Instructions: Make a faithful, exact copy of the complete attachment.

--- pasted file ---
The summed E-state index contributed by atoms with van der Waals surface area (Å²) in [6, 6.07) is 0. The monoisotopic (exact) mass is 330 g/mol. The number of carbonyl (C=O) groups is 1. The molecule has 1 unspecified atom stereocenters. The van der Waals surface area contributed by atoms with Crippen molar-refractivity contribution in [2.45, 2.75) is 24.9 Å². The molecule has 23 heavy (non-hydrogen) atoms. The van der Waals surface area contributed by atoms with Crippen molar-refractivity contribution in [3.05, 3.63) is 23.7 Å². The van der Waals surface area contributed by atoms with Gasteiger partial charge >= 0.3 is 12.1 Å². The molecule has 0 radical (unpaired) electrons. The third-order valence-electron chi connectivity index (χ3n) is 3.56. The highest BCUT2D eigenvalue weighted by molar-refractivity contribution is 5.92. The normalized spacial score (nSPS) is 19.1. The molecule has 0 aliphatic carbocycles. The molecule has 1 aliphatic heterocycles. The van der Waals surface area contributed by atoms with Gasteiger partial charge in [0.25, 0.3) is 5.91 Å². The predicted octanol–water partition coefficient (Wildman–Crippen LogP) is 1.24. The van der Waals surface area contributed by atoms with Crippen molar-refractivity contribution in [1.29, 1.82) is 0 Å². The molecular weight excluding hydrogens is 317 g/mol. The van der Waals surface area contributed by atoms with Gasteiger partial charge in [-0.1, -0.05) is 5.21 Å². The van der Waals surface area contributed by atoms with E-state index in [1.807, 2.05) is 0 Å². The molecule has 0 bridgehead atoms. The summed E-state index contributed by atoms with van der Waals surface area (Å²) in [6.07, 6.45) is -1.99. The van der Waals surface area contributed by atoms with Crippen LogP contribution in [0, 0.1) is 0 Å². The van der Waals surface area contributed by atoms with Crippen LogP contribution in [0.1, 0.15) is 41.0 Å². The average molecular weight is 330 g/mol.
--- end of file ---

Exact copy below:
The summed E-state index contributed by atoms with van der Waals surface area (Å²) in [6, 6.07) is 0. The monoisotopic (exact) mass is 330 g/mol. The number of carbonyl (C=O) groups is 1. The molecule has 1 unspecified atom stereocenters. The van der Waals surface area contributed by atoms with Crippen molar-refractivity contribution in [2.45, 2.75) is 24.9 Å². The molecule has 23 heavy (non-hydrogen) atoms. The van der Waals surface area contributed by atoms with Crippen molar-refractivity contribution in [3.05, 3.63) is 23.7 Å². The van der Waals surface area contributed by atoms with Gasteiger partial charge >= 0.3 is 12.1 Å². The molecule has 0 radical (unpaired) electrons. The third-order valence-electron chi connectivity index (χ3n) is 3.56. The highest BCUT2D eigenvalue weighted by molar-refractivity contribution is 5.92. The normalized spacial score (nSPS) is 19.1. The molecule has 0 aliphatic carbocycles. The molecule has 1 aliphatic heterocycles. The van der Waals surface area contributed by atoms with Gasteiger partial charge in [0.25, 0.3) is 5.91 Å². The predicted octanol–water partition coefficient (Wildman–Crippen LogP) is 1.24. The van der Waals surface area contributed by atoms with Crippen molar-refractivity contribution in [1.29, 1.82) is 0 Å². The molecular weight excluding hydrogens is 317 g/mol. The van der Waals surface area contributed by atoms with Gasteiger partial charge in [-0.1, -0.05) is 5.21 Å². The van der Waals surface area contributed by atoms with E-state index in [1.807, 2.05) is 0 Å². The molecule has 0 bridgehead atoms. The summed E-state index contributed by atoms with van der Waals surface area (Å²) in [6.07, 6.45) is -1.99. The van der Waals surface area contributed by atoms with Crippen LogP contribution in [0, 0.1) is 0 Å². The van der Waals surface area contributed by atoms with Crippen LogP contribution in [0.1, 0.15) is 41.0 Å². The average molecular weight is 330 g/mol.